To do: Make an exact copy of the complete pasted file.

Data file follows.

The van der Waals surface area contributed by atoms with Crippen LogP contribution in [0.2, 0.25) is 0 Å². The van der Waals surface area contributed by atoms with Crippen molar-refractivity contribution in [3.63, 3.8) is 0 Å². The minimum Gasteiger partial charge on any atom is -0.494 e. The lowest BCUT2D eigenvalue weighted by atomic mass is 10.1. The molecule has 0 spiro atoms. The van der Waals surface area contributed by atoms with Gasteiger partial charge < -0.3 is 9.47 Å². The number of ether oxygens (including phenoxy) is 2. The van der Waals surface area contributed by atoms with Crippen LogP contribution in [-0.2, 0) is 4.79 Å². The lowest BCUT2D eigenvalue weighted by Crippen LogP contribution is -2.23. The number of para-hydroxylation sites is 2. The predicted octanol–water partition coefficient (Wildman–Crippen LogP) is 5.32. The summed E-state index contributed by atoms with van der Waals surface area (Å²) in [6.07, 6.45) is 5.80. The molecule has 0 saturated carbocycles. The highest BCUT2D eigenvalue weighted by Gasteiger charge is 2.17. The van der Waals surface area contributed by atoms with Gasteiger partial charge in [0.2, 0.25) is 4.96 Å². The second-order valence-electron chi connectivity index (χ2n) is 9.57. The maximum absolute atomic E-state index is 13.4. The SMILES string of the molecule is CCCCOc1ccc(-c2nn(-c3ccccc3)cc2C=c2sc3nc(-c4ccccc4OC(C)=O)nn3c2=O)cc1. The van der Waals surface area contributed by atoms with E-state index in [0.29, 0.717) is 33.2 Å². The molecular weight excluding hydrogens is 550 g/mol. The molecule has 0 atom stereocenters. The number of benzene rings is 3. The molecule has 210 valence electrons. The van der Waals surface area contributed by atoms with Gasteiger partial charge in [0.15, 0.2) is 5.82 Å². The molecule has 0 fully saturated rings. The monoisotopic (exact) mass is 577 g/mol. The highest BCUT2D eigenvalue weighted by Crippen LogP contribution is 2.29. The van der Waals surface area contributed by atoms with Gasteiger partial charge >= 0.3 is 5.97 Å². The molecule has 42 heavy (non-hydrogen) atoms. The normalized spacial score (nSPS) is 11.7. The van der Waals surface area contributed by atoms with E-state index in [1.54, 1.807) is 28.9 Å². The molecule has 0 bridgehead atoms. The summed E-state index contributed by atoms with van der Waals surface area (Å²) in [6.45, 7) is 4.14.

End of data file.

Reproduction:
The van der Waals surface area contributed by atoms with Crippen LogP contribution in [0.2, 0.25) is 0 Å². The van der Waals surface area contributed by atoms with Crippen molar-refractivity contribution in [3.63, 3.8) is 0 Å². The minimum Gasteiger partial charge on any atom is -0.494 e. The lowest BCUT2D eigenvalue weighted by atomic mass is 10.1. The molecule has 0 spiro atoms. The van der Waals surface area contributed by atoms with Gasteiger partial charge < -0.3 is 9.47 Å². The number of ether oxygens (including phenoxy) is 2. The van der Waals surface area contributed by atoms with Crippen LogP contribution in [-0.2, 0) is 4.79 Å². The lowest BCUT2D eigenvalue weighted by Crippen LogP contribution is -2.23. The number of para-hydroxylation sites is 2. The predicted octanol–water partition coefficient (Wildman–Crippen LogP) is 5.32. The summed E-state index contributed by atoms with van der Waals surface area (Å²) in [6.07, 6.45) is 5.80. The molecule has 0 saturated carbocycles. The highest BCUT2D eigenvalue weighted by Gasteiger charge is 2.17. The van der Waals surface area contributed by atoms with Gasteiger partial charge in [0.2, 0.25) is 4.96 Å². The second-order valence-electron chi connectivity index (χ2n) is 9.57. The maximum absolute atomic E-state index is 13.4. The SMILES string of the molecule is CCCCOc1ccc(-c2nn(-c3ccccc3)cc2C=c2sc3nc(-c4ccccc4OC(C)=O)nn3c2=O)cc1. The van der Waals surface area contributed by atoms with E-state index in [0.29, 0.717) is 33.2 Å². The molecular weight excluding hydrogens is 550 g/mol. The molecule has 0 atom stereocenters. The number of benzene rings is 3. The molecule has 210 valence electrons. The van der Waals surface area contributed by atoms with Gasteiger partial charge in [0.15, 0.2) is 5.82 Å². The molecule has 0 fully saturated rings. The monoisotopic (exact) mass is 577 g/mol. The highest BCUT2D eigenvalue weighted by Crippen LogP contribution is 2.29. The van der Waals surface area contributed by atoms with Gasteiger partial charge >= 0.3 is 5.97 Å². The molecule has 42 heavy (non-hydrogen) atoms. The normalized spacial score (nSPS) is 11.7. The van der Waals surface area contributed by atoms with E-state index in [1.54, 1.807) is 28.9 Å². The molecule has 0 bridgehead atoms. The summed E-state index contributed by atoms with van der Waals surface area (Å²) in [6.45, 7) is 4.14.